It was just last Christmas when John Servati came back to his hometown of Tupelo, Miss., from the University of Alabama to visit. He stopped by the house of his Tupelo High School coach, Lucas Smith, and the two of them went to the mall with Smith’s daughters for Christmas gifts. Servati offered to spend some time with Smith’s 7-year-old, Emma, who had just returned from 11 days in the hospital with encephalitis.
The two of them peeled off and went into Dick’s Sporting Goods. There they were, the college athlete and the little girl, looking for Christmas gifts, holding hands. Smith will never forget the sight.
Monday night, as deadly storms tore through parts of the Deep South, Servati and his college girlfriend took shelter behind a retaining wall at a residence in Tuscaloosa, Ala. The wall gave way, according to reports, and Servati held it up just long enough for his girlfriend to escape unharmed. Servati, however, could not get out. He died at a nearby hospital. He was 21.
The people of Tupelo are reeling, not only from the devastation in their community but from the loss of Servati, a top athlete and student who was, in Smith’s words, “just one of those golden children.”
The pain is deeply felt at Alabama as well, as the loss to the athletic community comes almost three years to the day after 250 people in the state were killed by deadly storms. One was Ashley Harrison, the girlfriend of Crimson Tide long snapper Carson Tinker, who is now with the Jacksonville Jaguars. Now there has been another tragedy – another line of storms that has taken dozens of lives in the region as of Tuesday afternoon.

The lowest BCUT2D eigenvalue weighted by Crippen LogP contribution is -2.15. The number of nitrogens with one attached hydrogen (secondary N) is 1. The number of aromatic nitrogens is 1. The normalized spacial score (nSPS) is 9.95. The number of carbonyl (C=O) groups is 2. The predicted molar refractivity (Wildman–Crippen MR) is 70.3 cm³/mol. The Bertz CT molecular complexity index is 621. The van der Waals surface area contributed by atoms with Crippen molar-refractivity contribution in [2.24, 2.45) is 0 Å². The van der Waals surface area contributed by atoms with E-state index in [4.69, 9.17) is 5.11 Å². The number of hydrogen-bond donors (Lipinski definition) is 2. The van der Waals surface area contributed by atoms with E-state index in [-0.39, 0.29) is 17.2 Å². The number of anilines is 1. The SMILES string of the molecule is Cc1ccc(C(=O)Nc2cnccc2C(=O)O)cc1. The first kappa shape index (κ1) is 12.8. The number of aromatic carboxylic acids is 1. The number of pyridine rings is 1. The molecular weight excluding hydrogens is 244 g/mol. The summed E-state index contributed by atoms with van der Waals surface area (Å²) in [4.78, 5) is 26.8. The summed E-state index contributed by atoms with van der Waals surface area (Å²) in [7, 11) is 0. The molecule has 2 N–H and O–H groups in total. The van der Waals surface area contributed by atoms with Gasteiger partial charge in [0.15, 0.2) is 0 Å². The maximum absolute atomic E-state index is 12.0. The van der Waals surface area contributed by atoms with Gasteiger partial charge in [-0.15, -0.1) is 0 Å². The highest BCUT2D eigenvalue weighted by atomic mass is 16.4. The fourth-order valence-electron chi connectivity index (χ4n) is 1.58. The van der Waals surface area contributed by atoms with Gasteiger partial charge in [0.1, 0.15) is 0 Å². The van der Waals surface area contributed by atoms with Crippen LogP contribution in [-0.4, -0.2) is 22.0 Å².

“We are all saddened to learn of the untimely death of John Servati,” Alabama athletic director Bill Battle said in a statement. “He was a model student-athlete who excelled in his sport of swimming, his pursuit of excellence in academics, and his value as a son, brother, friend and teammate to all who knew him. Our thoughts and prayers go out to John’s family and friends as we grieve his passing.”
Smith has known Servati since the boy was 9 years old. He coached him on the local club team and at Tupelo High.
One of the more poignant traits Smith remembers about his former swimmer is that “he didn’t know his own strength.” Smith first saw Servati swim more than 10 years ago and immediately thought the kid could be a standout athlete if he only knew his potential.
“He was going fast and he couldn’t explain how he was doing it,” Smith says. “He didn’t even know he was fast.”
Smith thought so much of Servati that he asked him to swim the anchor leg on the Tupelo High relay team when he was only in seventh grade. During one race, Servati went up against one of the fastest swimmers in the state, and lost the lead left to him by his teammates.
“I want you to put me in that spot again,” Servati told his coach after the race. “I’ll never let them down again.”
The very next week, in the state tournament, Servati got the same lead against the same team and the same swimmer. He held on for the win. He went on to set multiple state records at Tupelo High.
“He lived for the team,” Smith said. “He loved the team. That’s what drove him. He loved the team.”
He grew to love the team at Alabama as well. Servati told Smith he wanted to race for the Tide when he was 13 years old. He made it to Tuscaloosa and was a three-time member of the SEC Academic Honor Roll. Alabama team captain Phillip Deaton said in a statement that Servati was “an amazing teammate.”
Servati was helping others, it seems, from childhood until the very end of his life.
“It showed by the way he carried himself,” Smith says. “You saw it in his actions. He was a servant.”